UBC Theses and Dissertations
Study of the kinetics of precipitation, dissolution and coarsening of aluminum nitride in low carbon steels Cheng, Leon Man Lung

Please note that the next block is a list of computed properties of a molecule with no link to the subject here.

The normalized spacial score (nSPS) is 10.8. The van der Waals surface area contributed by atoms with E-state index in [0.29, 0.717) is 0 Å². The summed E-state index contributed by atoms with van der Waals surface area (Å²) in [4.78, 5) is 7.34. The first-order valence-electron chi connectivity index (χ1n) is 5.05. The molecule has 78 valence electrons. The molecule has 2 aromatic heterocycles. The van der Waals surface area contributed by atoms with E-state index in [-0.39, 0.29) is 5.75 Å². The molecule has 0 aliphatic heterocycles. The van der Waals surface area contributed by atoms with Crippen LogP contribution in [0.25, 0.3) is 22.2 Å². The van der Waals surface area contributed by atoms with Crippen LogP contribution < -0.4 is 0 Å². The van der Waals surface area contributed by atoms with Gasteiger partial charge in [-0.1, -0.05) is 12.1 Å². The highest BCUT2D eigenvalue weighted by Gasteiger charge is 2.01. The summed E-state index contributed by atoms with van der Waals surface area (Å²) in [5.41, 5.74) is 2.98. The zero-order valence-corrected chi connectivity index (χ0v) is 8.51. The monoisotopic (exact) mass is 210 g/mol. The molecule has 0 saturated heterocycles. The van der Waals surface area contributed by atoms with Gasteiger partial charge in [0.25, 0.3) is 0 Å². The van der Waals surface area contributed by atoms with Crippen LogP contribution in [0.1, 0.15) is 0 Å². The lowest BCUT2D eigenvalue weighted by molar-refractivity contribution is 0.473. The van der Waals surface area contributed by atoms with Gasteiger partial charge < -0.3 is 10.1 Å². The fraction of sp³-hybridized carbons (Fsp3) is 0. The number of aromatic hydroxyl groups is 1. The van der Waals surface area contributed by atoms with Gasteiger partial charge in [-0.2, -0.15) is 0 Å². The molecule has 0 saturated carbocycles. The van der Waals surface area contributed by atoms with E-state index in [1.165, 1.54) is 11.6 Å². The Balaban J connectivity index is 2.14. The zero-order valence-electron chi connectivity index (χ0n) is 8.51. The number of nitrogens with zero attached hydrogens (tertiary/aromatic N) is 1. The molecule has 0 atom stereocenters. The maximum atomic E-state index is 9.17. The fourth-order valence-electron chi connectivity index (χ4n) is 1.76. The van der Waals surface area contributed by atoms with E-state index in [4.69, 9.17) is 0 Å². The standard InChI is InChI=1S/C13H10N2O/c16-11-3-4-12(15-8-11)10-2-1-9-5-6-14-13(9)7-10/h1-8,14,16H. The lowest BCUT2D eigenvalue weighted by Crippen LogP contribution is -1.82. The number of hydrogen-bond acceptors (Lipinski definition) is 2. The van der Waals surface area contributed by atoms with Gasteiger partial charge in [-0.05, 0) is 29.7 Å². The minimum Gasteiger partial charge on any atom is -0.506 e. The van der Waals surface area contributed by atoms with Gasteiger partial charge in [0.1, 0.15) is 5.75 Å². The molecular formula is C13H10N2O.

Owing to its significant effect on grain growth and recrystallization, both of which directly influence hardenability, ductility, texture formation and the mechanical properties of steels, the precipitation behavior of aluminum nitride (A1N) in steels is becoming of increasing practical importance. To improve the current understanding of the mechanisms and kinetics of precipitation, dissolution, growth and coarsening of A1N during the thermomechanical processing of low carbon steels, a comprehensive experimental and theoretical study has been carried out. Transmission electron microscopy (TEM) and scanning transmission electron microscopy (STEM) have been used, with the aid of the carbon extraction replica technique, to relate the observed morphologies, spatial distribution and particle size distribution of A1N precipitates in a low carbon, Al-killed steel to their thermal history. Experimental studies have been conducted on the precipitation, dissolution, growth and coarsening of A1N precipitates during isothermal annealing, reheating or continuous cooling of the steel at 650°C to 1350°C. The influence of prestraining on the kinetics of isothermal precipitation of A1N has also been studied using the Gleeble 1500 thermomechanical simulator and the stress relaxation technique. Generalized, theoretically based models have been developed in the present project to predict the kinetics of precipitation, dissolution, growth and coarsening of nitrides or carbides in low carbon or microalloyed steels undergoing thermomechanical treatments. The precipitation model takes into account the equilibrium thermodynamic properties of the systems, the precipitate morphology, the misfit strain energy (coherent or incoherent) and the interfacial energy. The precipitation kinetics is formulated using classical nucleation and growth theories. Both homogeneous and heterogeneous nucleation are considered. In the present work, the model is applied to study the precipitation behavior of A1N in low carbon, Al-killed steels during isothermal annealing and continuous cooling in both the austenite and ferrite regions. A theoretical model has also been developed to predict the dissolution, growth and coarsening behaviors and to simulate the size distribution evolution of nitrides and carbides in steels undergoing various heat treatment by using numerical integration methods on a multi-particle system. In this model, dissolution and coarsening are being treated as one continuous, simultaneous process. A set of diffusion, equilibrium and mass balance equations are solved simultaneously for each individual particle. The local equilibrium at the interface, curvature effects and diffusion along grain boundaries are taken into account. These models provide a physical basis for interpreting the influence of the thermomechanical variables on the stabilization of second phase particles in industrial hot strip mills. Theoretical predictions are in good agreement with the experimental measurements. These results lend support to several aspects of the models and to the assumptions incorporated in the models.
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